Lice, damn lies and statistics
The way that sea lice treatment levels are presented is fundamentally flawed, and an analysis of the types of anti-sea lice treatments used by the Scottish industry reveals that the volume of active ingredients in anti-louse treatments used per kilo of fish produced in fact only increased by 1.4 times over the last decade, nowhere near the ten times that dominated recent headlines.
As Pål Mugaas Jensen, editor of Norsk Fiskeoppdrett, explains, while the overall quantity of delousing medicines did indeed increase tenfold, in terms of weight, this does not take into account the radical difference in strength between the chemicals used for bath treatments (Azamethiphos, cypermethrin and teflubenzuron) and in-feed treatments (emamectin and deltamethrin).
“If you have a back pain and one day take a pill containing 50mg of diclofenac and the next take a pill containing 500mg paracetamol it would be wring to say that you have increased your drug use by 10 times,” he observes.
The Scottish Environment Protection Agency (SEPA) statistics show that, in 2006, the Scottish industry used 38kg of in-feed treatments (emamectin-equivalents) and approximately 1kg of deltamethrin-equivalents (only cypermethrin) for bath treatments. Meanwhile, in 2016 the industry used 56kg of in-feed and 19kg of bath treatments.
However, when the relative strengths of the treatments are taken into account it paints a very different picture of the growth in the overall use.
“You need 50 times as much the bath treatment Azamethiphos in weight as the in-feed treatment deltamethrin in order to do the same amount of delousing; and you need 120 times as much teflubenzuron as in-feed emamectin to achieve the same effect,” Pål explains.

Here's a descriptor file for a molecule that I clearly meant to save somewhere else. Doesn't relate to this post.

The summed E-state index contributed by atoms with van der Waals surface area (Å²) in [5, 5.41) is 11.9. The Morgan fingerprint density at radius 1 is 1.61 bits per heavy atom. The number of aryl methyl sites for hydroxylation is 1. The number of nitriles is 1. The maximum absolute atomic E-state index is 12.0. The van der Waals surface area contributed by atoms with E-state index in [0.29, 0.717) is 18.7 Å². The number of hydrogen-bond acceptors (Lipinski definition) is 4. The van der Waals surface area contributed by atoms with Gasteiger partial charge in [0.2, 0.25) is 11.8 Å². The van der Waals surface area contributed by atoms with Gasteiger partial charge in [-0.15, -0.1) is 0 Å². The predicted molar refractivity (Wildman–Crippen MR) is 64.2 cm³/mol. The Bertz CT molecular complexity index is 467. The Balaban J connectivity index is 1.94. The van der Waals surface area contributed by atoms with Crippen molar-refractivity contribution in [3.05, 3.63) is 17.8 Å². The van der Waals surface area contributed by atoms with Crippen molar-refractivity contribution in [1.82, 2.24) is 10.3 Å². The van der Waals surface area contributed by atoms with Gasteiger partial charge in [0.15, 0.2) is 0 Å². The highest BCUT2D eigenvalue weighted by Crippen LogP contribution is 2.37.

“For example, if one year you used 1kg emamectin and 1kg of deltamethrin, and the next year used 120kg teflubenxuron and 50kg Azamethiphos, you used a total of 2kg the first year and 170kg the next. While the activists and the regular media will tell you that you have used 85 times more, in reality you have in those two years done the same amount of delousing and also exposed the wild animals to the same amount of risk,” he points out.
As a result, the data should be presented very differently, according to Pål.
“When the authorities publish statistics for use of antibiotics in humans they always use the term DDD, meaning defined daily dose. By this they acknowledge the fact that for some drugs you need say 2 grams each day, but for others you need say 10 mg for the same effect,” he argues.
Such a method is not without its difficulties, but does present a more accurate picture.
As Pål continues: “It’s not straightforward to calculate bath and in-feed treatment drugs either, but if you apply this weighting to the Scottish statistics, one comes out with 39kg used in 2006 and 75kg in 2016 – a 92% increase.
“However, when the increase in salmon production [from 133,00 to 180,000 tonnes] is taken into account, it would be more accurate we can calculate that the industry used 0.29mg of active ingredient of delousing drugs per kg of salmon in 2006 and 0.42mg/kg in 2016 – roughly 1.4 times more active ingredient of delousing medicine per kilo of salmon produced."